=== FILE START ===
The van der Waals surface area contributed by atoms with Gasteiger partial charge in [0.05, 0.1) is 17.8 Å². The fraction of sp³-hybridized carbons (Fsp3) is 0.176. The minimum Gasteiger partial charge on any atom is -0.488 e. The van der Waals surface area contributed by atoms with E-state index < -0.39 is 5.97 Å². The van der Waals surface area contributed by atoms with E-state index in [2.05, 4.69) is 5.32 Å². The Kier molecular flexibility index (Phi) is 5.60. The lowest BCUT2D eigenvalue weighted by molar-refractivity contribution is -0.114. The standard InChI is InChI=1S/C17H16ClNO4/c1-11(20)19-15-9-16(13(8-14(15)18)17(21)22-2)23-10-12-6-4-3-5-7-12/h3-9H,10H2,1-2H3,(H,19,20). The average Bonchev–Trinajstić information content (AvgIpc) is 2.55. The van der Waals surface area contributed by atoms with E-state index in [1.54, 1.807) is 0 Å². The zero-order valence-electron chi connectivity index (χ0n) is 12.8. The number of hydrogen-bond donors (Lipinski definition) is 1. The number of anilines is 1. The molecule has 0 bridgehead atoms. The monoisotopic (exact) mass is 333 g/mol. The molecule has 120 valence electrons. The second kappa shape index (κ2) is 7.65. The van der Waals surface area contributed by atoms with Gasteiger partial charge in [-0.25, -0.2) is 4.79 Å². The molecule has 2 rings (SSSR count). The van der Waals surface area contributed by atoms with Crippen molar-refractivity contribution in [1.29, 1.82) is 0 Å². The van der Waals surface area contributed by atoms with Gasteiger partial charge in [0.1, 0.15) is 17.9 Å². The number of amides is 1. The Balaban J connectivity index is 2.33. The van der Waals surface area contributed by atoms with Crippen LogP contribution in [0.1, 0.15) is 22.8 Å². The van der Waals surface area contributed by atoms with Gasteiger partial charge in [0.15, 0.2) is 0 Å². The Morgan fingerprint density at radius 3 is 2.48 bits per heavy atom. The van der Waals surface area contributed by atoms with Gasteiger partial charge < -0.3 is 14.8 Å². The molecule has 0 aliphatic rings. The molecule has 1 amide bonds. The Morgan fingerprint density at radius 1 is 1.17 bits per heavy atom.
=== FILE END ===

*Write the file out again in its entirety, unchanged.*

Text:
The van der Waals surface area contributed by atoms with Gasteiger partial charge in [0.05, 0.1) is 17.8 Å². The fraction of sp³-hybridized carbons (Fsp3) is 0.176. The minimum Gasteiger partial charge on any atom is -0.488 e. The van der Waals surface area contributed by atoms with E-state index < -0.39 is 5.97 Å². The van der Waals surface area contributed by atoms with E-state index in [2.05, 4.69) is 5.32 Å². The Kier molecular flexibility index (Phi) is 5.60. The lowest BCUT2D eigenvalue weighted by molar-refractivity contribution is -0.114. The standard InChI is InChI=1S/C17H16ClNO4/c1-11(20)19-15-9-16(13(8-14(15)18)17(21)22-2)23-10-12-6-4-3-5-7-12/h3-9H,10H2,1-2H3,(H,19,20). The average Bonchev–Trinajstić information content (AvgIpc) is 2.55. The van der Waals surface area contributed by atoms with E-state index in [1.54, 1.807) is 0 Å². The zero-order valence-electron chi connectivity index (χ0n) is 12.8. The number of hydrogen-bond donors (Lipinski definition) is 1. The number of anilines is 1. The molecule has 0 bridgehead atoms. The monoisotopic (exact) mass is 333 g/mol. The molecule has 120 valence electrons. The second kappa shape index (κ2) is 7.65. The van der Waals surface area contributed by atoms with Gasteiger partial charge in [-0.25, -0.2) is 4.79 Å². The molecule has 2 rings (SSSR count). The van der Waals surface area contributed by atoms with Crippen molar-refractivity contribution in [1.29, 1.82) is 0 Å². The van der Waals surface area contributed by atoms with Gasteiger partial charge in [0.1, 0.15) is 17.9 Å². The number of amides is 1. The Balaban J connectivity index is 2.33. The van der Waals surface area contributed by atoms with Crippen LogP contribution in [0.1, 0.15) is 22.8 Å². The van der Waals surface area contributed by atoms with Gasteiger partial charge in [0.15, 0.2) is 0 Å². The Morgan fingerprint density at radius 3 is 2.48 bits per heavy atom. The van der Waals surface area contributed by atoms with Gasteiger partial charge < -0.3 is 14.8 Å². The molecule has 0 aliphatic rings. The molecule has 1 amide bonds. The Morgan fingerprint density at radius 1 is 1.17 bits per heavy atom.